As they headed down the stretch, jockey Chris McCarron pulled up Cavonnier (who suffered a bowed tendon and was retired). By then, though, everybody was watching Skip Away and Editor's Note duel for the lead, five lengths ahead of the pack. At one point the habitually belligerent Editor's Note seemed more interested in taking a bite out of Skip Away than he did in winning.
"[Editor's Note] came close to the other horse, and he wanted to hang a little bit," Douglas said.
"He wasn't hanging, Rene," Lukas said. "He wanted to go over and take a little piece out of Skip Away. I said before the race that if it's a street fight, a brawl, he's the one to beat."
There was no brawl, and no biting, but Editor's Note did finally justify Lukas's confidence in him, though his time for the mile and a half was an unexceptional 2:28.96, including a final quarter in a plodding :26.8. Skip Away held on to second and My Flag was third.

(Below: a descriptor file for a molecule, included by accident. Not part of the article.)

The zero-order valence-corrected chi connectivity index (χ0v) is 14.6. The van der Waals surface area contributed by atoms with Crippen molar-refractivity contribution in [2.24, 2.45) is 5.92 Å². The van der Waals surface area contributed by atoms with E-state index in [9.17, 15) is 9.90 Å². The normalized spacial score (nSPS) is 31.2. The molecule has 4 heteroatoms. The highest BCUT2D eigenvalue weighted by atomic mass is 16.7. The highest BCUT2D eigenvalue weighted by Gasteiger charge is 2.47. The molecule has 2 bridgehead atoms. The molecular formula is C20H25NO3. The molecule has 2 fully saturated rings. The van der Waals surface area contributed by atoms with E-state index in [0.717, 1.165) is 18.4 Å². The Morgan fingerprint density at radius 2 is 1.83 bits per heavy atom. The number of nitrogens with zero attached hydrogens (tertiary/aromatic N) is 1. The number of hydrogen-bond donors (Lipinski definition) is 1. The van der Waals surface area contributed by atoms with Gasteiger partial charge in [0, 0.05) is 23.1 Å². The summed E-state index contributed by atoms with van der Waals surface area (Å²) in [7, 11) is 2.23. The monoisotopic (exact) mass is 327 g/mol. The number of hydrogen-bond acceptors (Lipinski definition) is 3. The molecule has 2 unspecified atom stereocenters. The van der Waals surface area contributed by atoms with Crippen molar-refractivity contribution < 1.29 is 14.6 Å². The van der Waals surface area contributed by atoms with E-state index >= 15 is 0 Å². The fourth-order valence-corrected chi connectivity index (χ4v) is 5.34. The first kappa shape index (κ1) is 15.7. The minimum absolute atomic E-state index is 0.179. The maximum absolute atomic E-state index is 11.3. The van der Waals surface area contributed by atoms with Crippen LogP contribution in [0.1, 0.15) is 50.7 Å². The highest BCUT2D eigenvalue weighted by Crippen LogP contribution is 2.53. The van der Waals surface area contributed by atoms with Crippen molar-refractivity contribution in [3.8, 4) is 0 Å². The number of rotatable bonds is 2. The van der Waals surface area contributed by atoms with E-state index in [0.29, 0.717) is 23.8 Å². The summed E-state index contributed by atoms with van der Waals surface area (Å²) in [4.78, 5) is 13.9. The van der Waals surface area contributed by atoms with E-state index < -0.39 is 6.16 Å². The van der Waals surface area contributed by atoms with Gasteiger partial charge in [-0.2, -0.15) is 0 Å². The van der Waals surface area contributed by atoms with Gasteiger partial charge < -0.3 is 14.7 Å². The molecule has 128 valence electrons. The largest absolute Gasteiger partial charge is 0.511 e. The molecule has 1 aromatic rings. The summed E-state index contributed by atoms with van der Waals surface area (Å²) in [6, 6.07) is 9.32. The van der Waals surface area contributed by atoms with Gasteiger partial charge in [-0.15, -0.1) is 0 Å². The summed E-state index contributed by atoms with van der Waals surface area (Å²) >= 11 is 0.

As dusk descended on Belmont Park, everyone in the winning camp was happy, but for different reasons. Young, who also owns Grindstone, had surprisingly won two thirds of the Triple Crown. Douglas had his first victory in a Triple Crown race. Lukas had another Belmont win and—who knows?—perhaps the beginning of a new Triple Crown win streak. "We've got a beautiful set of 2-year-olds," Lukas said. "We're optimistic we can get something going again."
Hear that, Woody? Tick, tick, tick. That may be a watch with Wayne Lukas's name on it.